Iceland Literature

Iceland Literature 2
  1. From the origins to the 19th century

The first Icelandic literature in verse and prose develops during the Middle Ages. The poetic production includes the anonymous songs of the Edda (➔ # 10132;), mostly heroic-legendary, and the scaldic songs (➔ scaldo), composed by poets and court chroniclers, the scalds, in honor of kings or leaders. The first Icelandic poem is characterized by the meter (dróttkvaett) complex and rigorously based on quantity, and the artificial language which is expressed above all in obscure metaphors (kenningar). Starting from the 11th century. a Christian poetry flourished, which continued to use the forms of scaldic poetry. In the 14th century. the new poetic genre of the rímur developed, epic compositions that will maintain their popularity until the early twentieth century. The prose finds expression in the sagas, which tell the lives of kings and famous people and the stories of entire families. With the exception of the Egilssaga attributed to Snorri Sturluson (➔ # 10132;), these are anonymous works handed down orally until the 12th century. and only subsequently transcribed. Among the approximately 40 sagas preserved, they must remember the Njáls saga, the Laxdœla, the Vatnsdœla and Grettis Saga. Other genres in prose were the lives of bishops and knights and the annals. A scientific literature also flourishes (e.g., the Edda of the aforementioned Snorri Sturluson or an anonymous treatise from about 1100 that deals with issues of grammar) and historiography. The decline of this happy phase began in the 14th century. ● Dark centuries followed, also due to the state of political subjection and geographic isolation. Only in the 18th century. some figures emerge such as the scientist and poet E. Ólafsson, and J. Thorláksson, poet and translator of F. Klopstock, J. Milton, A. Pope. With the end of the Napoleonic wars, the resumption of contacts with Denmark brought the Iceland to Europe and also favored a renewal in the literary field. The Fjölnir magazine, founded in Copenhagen (1835) by some Icelandic students (among others, the poets B. Thórarensen, and J. Hallgrimsson), spread the nationalistic and patriotic ideas related to Romanticism. The narrative tradition, entrusted for centuries to oral stories, was taken up by the romantic J. Thoroddsen with the peasant novels Piltur og stúlka (” Boy and girl”, 1850) and Madhur og kona (“Husband and wife”, 1876). Deeply rooted in the indigenous national tradition remained both the ‘peasant poets’, such as H. Jónsson, excellent in rímur, and P. Ólafsson, as well as cosmopolitan lyricists such as G. Thomsen, B. Gróndal, M. Jochumsson and, in particular, S Thorsteinsson.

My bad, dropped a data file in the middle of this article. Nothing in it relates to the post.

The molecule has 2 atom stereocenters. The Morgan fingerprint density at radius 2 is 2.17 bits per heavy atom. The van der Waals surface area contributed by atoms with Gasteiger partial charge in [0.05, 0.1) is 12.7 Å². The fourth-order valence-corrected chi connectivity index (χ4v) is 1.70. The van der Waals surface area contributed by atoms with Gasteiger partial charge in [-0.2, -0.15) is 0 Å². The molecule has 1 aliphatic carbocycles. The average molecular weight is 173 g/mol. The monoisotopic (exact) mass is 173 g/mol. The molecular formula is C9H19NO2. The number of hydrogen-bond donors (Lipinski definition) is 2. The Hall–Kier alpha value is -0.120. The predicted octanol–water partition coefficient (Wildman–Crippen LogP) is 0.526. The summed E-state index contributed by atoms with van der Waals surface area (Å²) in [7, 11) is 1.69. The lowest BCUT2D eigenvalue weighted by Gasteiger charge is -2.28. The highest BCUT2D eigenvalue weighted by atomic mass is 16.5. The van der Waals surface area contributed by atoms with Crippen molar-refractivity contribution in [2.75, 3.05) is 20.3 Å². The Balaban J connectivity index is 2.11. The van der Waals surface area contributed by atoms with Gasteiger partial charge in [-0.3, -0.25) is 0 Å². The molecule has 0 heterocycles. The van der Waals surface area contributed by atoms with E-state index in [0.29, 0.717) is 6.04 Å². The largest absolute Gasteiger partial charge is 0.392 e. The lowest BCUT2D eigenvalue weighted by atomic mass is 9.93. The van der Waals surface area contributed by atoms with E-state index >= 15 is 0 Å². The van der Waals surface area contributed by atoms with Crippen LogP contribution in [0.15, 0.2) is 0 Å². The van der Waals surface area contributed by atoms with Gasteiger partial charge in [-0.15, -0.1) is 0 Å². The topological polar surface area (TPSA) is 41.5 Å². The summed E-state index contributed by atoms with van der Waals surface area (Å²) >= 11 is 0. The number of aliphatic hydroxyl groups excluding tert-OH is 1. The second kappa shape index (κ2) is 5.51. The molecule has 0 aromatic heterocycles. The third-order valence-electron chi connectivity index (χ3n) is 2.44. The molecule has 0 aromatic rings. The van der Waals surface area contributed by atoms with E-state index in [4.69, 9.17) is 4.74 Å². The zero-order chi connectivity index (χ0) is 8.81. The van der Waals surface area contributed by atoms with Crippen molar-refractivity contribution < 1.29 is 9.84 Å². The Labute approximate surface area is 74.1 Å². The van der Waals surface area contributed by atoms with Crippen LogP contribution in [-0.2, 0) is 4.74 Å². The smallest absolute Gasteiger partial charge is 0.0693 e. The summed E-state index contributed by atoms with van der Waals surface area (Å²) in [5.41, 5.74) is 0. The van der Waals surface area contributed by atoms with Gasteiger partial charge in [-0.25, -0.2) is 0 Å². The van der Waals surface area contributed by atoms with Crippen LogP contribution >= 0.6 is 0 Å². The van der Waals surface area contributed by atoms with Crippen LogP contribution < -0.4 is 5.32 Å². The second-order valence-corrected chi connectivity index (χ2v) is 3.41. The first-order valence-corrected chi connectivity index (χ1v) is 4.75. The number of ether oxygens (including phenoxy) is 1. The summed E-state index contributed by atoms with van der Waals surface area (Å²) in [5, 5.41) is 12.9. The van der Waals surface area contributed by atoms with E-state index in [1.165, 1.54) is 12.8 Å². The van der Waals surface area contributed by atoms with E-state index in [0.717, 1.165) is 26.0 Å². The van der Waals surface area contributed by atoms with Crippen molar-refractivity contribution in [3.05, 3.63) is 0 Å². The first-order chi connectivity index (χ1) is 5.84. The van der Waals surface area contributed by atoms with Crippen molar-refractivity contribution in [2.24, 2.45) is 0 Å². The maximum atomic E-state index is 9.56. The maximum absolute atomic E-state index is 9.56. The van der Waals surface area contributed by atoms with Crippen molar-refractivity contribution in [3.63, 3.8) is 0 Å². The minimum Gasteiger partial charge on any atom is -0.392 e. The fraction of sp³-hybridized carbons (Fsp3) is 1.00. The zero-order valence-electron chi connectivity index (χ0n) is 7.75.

1. The 20th century